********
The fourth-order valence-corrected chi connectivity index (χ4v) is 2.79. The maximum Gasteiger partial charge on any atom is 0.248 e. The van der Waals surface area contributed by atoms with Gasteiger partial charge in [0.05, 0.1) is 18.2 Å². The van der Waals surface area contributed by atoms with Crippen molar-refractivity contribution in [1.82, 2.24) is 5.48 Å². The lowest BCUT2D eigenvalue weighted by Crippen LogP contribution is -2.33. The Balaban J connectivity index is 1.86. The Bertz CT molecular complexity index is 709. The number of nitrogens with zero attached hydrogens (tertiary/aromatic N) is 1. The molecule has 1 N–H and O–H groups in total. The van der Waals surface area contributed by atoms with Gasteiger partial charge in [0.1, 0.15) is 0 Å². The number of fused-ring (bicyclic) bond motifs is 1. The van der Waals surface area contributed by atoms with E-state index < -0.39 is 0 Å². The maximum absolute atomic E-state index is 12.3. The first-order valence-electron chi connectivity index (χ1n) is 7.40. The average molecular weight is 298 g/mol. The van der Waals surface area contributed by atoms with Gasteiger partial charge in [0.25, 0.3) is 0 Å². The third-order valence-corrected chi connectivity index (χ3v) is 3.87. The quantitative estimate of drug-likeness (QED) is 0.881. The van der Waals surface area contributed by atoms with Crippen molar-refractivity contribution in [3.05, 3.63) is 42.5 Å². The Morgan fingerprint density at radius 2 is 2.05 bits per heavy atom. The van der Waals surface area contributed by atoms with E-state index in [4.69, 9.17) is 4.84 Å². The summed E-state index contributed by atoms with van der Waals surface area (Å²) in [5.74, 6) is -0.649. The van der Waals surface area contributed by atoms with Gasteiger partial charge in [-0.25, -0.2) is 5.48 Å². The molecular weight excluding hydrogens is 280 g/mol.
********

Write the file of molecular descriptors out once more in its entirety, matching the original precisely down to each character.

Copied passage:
The fourth-order valence-corrected chi connectivity index (χ4v) is 2.79. The maximum Gasteiger partial charge on any atom is 0.248 e. The van der Waals surface area contributed by atoms with Gasteiger partial charge in [0.05, 0.1) is 18.2 Å². The van der Waals surface area contributed by atoms with Crippen molar-refractivity contribution in [1.82, 2.24) is 5.48 Å². The lowest BCUT2D eigenvalue weighted by Crippen LogP contribution is -2.33. The Balaban J connectivity index is 1.86. The Bertz CT molecular complexity index is 709. The number of nitrogens with zero attached hydrogens (tertiary/aromatic N) is 1. The molecule has 1 N–H and O–H groups in total. The van der Waals surface area contributed by atoms with Gasteiger partial charge in [0.1, 0.15) is 0 Å². The number of fused-ring (bicyclic) bond motifs is 1. The van der Waals surface area contributed by atoms with E-state index < -0.39 is 0 Å². The maximum absolute atomic E-state index is 12.3. The first-order valence-electron chi connectivity index (χ1n) is 7.40. The average molecular weight is 298 g/mol. The van der Waals surface area contributed by atoms with Gasteiger partial charge in [0.25, 0.3) is 0 Å². The third-order valence-corrected chi connectivity index (χ3v) is 3.87. The quantitative estimate of drug-likeness (QED) is 0.881. The van der Waals surface area contributed by atoms with Crippen molar-refractivity contribution in [3.05, 3.63) is 42.5 Å². The Morgan fingerprint density at radius 2 is 2.05 bits per heavy atom. The van der Waals surface area contributed by atoms with E-state index in [4.69, 9.17) is 4.84 Å². The summed E-state index contributed by atoms with van der Waals surface area (Å²) in [5.74, 6) is -0.649. The van der Waals surface area contributed by atoms with Gasteiger partial charge in [-0.25, -0.2) is 5.48 Å². The molecular weight excluding hydrogens is 280 g/mol.